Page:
Archive for January 29th, 2008
Some readers have informed us they appreciate Clippings’ incisive, retrospective commentary about the week in copyright and digital media, but have suggested that we break out some of our longer passages into distinct entries. Doing so, they have argued, will make certain longer entries easier to read, and will ensure that our readers can link to the longer entries without losing them within a broader Clippings publication.
We couldn’t agree more.
Therefore, beginning this week, we will make remix and republish select individual stories from each edition of Clippings, including all our Article of the Week and Quote of the Week entries. These new entries often will add extended commentary and analysis. The remixed versions will be published throughout the 7-day period between Clippings editions.
In the end, we believe this effort will make the content more readable and accessible. Thank you to all who suggested improvements.
In this week’s huge edition of Clippings, we look at registration reform; news media inaccuracy; a challenge to the DMCA “safe harbor”; ICANN seeking independence; and the wireless spectrum auction.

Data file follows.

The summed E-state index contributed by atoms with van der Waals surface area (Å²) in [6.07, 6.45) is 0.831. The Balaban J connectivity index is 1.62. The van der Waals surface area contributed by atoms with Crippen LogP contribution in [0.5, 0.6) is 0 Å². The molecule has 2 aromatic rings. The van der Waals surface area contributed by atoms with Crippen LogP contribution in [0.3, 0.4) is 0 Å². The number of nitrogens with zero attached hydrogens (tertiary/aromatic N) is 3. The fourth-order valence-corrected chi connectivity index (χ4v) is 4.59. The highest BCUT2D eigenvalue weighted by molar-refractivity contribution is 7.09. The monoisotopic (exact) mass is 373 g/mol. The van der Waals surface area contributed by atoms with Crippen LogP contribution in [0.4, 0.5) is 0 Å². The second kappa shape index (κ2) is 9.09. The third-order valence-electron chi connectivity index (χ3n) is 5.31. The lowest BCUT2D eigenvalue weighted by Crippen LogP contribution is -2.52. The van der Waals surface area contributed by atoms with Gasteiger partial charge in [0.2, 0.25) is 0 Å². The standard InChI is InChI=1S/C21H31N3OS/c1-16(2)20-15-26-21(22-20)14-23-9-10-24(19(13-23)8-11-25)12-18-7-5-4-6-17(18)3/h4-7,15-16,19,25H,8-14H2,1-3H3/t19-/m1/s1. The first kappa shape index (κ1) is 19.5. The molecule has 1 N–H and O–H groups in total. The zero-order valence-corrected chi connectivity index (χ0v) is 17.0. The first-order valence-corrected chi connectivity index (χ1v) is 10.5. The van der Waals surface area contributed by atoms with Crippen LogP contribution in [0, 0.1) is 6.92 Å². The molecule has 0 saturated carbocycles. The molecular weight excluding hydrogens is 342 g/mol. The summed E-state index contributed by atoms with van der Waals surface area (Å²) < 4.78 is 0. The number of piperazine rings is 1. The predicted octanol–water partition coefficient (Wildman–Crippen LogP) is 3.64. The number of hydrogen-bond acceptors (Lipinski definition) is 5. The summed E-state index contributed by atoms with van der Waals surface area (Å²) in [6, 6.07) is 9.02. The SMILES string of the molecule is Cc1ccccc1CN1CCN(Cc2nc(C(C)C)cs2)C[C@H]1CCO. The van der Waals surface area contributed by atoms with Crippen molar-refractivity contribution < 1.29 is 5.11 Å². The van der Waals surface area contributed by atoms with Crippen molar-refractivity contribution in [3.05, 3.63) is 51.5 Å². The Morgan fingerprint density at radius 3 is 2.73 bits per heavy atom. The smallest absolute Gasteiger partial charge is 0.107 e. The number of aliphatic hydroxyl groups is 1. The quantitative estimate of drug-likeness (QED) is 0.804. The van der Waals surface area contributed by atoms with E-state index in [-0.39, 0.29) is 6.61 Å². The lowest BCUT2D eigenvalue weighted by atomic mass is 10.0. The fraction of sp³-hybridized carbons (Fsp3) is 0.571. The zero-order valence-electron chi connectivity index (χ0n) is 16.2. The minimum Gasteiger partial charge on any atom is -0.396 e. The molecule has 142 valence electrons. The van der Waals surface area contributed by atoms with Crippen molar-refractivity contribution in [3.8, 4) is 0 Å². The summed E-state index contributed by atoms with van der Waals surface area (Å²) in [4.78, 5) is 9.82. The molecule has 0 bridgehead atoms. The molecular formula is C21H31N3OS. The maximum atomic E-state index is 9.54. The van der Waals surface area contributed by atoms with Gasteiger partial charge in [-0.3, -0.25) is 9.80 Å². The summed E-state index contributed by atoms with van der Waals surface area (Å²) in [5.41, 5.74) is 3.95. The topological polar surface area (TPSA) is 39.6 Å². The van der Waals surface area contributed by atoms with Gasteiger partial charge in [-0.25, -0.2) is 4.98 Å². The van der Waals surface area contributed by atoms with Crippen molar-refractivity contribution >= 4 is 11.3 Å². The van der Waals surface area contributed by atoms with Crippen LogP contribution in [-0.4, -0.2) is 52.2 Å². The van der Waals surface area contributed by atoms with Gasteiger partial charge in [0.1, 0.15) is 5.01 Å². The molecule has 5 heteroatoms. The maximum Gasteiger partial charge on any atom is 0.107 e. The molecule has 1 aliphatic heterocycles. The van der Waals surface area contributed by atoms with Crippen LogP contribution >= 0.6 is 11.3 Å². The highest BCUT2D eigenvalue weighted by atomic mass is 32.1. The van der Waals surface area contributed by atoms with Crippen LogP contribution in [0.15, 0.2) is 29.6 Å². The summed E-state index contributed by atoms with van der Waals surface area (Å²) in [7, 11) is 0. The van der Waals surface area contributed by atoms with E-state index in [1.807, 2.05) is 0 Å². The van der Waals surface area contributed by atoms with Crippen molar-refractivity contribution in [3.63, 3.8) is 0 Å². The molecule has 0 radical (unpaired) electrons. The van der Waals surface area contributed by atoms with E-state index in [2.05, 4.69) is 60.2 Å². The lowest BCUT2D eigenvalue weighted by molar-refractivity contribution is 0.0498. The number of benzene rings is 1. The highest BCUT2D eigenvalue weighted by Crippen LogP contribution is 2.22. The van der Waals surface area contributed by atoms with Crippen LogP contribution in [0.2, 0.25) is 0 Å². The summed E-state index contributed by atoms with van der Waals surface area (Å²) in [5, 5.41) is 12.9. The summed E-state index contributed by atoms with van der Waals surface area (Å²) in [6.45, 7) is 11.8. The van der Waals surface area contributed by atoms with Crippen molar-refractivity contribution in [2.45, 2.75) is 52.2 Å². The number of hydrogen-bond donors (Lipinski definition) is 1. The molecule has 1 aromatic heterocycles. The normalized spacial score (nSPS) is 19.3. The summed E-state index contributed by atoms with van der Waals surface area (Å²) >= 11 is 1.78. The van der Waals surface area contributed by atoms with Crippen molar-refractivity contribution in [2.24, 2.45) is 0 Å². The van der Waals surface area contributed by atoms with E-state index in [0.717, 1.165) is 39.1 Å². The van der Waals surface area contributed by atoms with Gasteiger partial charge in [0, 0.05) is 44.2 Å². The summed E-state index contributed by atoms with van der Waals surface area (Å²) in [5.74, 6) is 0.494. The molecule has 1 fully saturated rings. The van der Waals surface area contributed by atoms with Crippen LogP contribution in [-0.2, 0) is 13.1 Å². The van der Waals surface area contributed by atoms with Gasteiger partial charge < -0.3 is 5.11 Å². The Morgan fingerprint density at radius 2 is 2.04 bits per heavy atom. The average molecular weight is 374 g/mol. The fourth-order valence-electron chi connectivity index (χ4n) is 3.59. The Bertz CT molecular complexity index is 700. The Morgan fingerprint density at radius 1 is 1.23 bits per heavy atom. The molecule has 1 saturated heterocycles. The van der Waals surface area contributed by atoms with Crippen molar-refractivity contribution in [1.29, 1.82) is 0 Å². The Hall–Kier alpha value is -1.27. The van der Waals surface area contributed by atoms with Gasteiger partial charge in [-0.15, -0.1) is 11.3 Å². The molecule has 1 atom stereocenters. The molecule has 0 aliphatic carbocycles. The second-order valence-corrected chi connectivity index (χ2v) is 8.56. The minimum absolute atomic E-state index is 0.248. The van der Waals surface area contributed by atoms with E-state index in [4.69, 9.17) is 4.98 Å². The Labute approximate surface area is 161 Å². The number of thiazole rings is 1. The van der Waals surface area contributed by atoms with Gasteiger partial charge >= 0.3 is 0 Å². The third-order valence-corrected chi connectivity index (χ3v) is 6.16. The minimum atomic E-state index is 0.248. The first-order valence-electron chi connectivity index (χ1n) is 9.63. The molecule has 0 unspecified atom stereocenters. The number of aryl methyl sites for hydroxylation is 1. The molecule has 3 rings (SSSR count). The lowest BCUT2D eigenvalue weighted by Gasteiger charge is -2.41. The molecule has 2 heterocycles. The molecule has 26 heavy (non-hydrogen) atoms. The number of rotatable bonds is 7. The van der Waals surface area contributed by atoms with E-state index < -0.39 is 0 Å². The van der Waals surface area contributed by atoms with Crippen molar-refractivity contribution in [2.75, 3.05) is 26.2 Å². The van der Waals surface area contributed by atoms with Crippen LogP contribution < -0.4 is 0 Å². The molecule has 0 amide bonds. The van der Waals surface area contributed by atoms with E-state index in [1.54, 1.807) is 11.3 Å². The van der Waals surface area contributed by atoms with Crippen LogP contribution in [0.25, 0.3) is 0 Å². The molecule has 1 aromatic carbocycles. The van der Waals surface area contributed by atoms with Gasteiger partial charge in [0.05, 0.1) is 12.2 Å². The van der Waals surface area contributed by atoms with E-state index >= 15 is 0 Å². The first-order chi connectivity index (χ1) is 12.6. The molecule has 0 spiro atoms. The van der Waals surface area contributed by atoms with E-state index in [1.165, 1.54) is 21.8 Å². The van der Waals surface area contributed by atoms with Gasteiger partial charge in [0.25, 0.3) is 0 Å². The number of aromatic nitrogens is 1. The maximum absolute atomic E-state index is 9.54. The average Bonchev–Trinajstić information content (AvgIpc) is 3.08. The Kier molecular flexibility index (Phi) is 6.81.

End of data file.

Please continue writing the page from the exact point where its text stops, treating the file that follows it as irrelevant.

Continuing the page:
This is Copycense.
Articles of the Week
Public Knowledge. Don’t Trust the Media to Get Copyright Right: Scrabulous Coverage Scores Few Points. Jan. 22, 2008. Often, we have taken the press to task for its frequently errant and one-sided coverage of intellectual property issues. When IP was a backwater issue, poor (and sometimes inaccurate) coverage was a problem, but was not evident. Now IP often warrants front-page, above-the-fold coverage, and the mistakes not only are evident, they are harmful. A news organization’s primary professional objective is to get it right. Writing flowery prose like Selena Roberts is optional. Talking loud and saying little like Stephen A. is optional. Whining while cashing checks like Mr. Tony is optional.
Getting it right, on the other hand, is mandatory.